UAE gender gap grows narrower
By Samia Badih
Published 00:00 December 17, 2009
Dubai: When Suad AlHalwachi was fed up with being an employee all her life, she decided to start her own business.
"I wanted my own time," she said. "I wanted to do what I like and travel when I want to."
But the Bahraini woman, who's been living in the UAE for 30 years, didn't know that starting her own business was not going to be easy, especially not for a woman in a world where businesses are predominantly run by men.
A woman with no credit history, Al Halwachi couldn't convince any bank to give her the capital to start her new business.
"Banks would not give me a loan because I'm a woman," she said. "So I basically had to start my business on a shoestring."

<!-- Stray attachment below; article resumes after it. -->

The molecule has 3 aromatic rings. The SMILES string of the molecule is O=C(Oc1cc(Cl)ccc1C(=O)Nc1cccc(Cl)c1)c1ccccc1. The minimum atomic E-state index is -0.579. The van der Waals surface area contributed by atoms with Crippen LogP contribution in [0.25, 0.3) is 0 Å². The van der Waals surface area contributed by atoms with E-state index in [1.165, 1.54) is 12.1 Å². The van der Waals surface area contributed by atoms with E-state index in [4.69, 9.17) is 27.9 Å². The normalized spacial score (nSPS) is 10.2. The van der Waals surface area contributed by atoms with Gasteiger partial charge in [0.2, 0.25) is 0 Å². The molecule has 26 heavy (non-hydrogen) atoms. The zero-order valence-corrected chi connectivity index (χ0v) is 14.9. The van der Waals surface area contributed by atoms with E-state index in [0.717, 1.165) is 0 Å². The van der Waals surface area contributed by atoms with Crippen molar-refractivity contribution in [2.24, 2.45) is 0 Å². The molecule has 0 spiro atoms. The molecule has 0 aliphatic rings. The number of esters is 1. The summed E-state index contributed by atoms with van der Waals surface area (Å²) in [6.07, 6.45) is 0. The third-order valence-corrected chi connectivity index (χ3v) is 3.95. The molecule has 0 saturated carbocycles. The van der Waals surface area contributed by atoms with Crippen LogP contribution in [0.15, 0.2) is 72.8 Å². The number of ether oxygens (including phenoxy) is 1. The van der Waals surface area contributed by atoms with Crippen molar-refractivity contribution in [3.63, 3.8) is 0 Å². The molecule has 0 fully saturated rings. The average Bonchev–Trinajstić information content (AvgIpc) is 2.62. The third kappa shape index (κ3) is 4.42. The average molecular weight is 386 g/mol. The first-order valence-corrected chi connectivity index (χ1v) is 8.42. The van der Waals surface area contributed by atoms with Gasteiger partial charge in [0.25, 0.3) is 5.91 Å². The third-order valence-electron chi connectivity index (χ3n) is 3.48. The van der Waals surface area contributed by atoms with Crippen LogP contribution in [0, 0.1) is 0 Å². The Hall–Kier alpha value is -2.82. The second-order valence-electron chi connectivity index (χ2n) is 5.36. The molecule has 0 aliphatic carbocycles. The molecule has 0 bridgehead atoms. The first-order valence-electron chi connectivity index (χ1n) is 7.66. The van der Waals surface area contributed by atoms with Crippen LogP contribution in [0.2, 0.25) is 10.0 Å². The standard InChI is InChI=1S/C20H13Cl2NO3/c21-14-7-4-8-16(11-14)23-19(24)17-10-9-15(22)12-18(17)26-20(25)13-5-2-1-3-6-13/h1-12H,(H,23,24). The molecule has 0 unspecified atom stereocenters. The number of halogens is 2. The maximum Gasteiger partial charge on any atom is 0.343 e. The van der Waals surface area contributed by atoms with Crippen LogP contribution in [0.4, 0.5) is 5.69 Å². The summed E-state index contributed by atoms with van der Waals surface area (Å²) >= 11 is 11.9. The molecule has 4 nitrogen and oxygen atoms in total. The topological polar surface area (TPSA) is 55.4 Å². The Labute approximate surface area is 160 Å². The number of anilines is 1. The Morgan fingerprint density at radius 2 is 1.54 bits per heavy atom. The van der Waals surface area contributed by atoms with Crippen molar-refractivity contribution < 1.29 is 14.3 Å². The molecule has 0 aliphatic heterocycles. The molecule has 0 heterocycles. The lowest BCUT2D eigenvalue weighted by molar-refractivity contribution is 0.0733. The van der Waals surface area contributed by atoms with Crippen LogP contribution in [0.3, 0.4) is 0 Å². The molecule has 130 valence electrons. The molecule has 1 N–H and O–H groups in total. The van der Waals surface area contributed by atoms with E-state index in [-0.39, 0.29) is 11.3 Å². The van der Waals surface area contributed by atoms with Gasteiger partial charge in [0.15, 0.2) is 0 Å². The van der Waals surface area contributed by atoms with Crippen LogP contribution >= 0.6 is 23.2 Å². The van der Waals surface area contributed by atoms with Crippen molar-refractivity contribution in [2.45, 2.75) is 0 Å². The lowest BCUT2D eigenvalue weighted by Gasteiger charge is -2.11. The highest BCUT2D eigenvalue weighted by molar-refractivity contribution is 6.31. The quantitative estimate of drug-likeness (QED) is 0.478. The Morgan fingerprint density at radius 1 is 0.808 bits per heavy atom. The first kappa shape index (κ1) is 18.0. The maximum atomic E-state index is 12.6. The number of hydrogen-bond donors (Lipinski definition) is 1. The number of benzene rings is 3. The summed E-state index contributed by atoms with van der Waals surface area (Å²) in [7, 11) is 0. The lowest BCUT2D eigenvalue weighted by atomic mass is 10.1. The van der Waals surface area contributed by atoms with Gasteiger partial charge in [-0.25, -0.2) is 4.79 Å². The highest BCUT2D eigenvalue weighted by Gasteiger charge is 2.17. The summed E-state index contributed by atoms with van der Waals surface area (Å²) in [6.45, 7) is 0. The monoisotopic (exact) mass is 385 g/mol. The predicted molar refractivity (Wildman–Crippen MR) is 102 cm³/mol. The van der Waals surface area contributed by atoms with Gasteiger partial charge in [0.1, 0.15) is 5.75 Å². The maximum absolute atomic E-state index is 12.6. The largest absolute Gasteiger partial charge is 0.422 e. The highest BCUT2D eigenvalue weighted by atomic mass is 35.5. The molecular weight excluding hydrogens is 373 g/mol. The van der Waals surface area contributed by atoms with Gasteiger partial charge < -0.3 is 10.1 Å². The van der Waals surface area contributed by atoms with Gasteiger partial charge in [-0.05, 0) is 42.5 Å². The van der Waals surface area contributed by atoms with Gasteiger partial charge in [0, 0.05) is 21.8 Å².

Al Halwachi reached out to friends and family for financial support and later started her own education consultancy firm which trains schools and provides career counselling to students who wish to pursue their higher education abroad.
Another challenge for Al Halwachi was not having the right contacts for her business. But eight years later, Al Halwachi says her firm, Education Zone, is doing well serving students in the Middle East and Africa.
She spends most of her time travelling to the US and Europe to learn more about the best universities first hand.
When asked whether she would apply for the Emirates Women's Award that is open to nationals and expatriates, Al Halwachi said that hearing from her students after graduation as they call her "Auntie Suad" is the best reward in the world.
Al Halwachi is one of thousands of Arab women contributing to the region's economies whose efforts go almost unnoticed. The Emirates Women's Award is aimed at recognising their talent.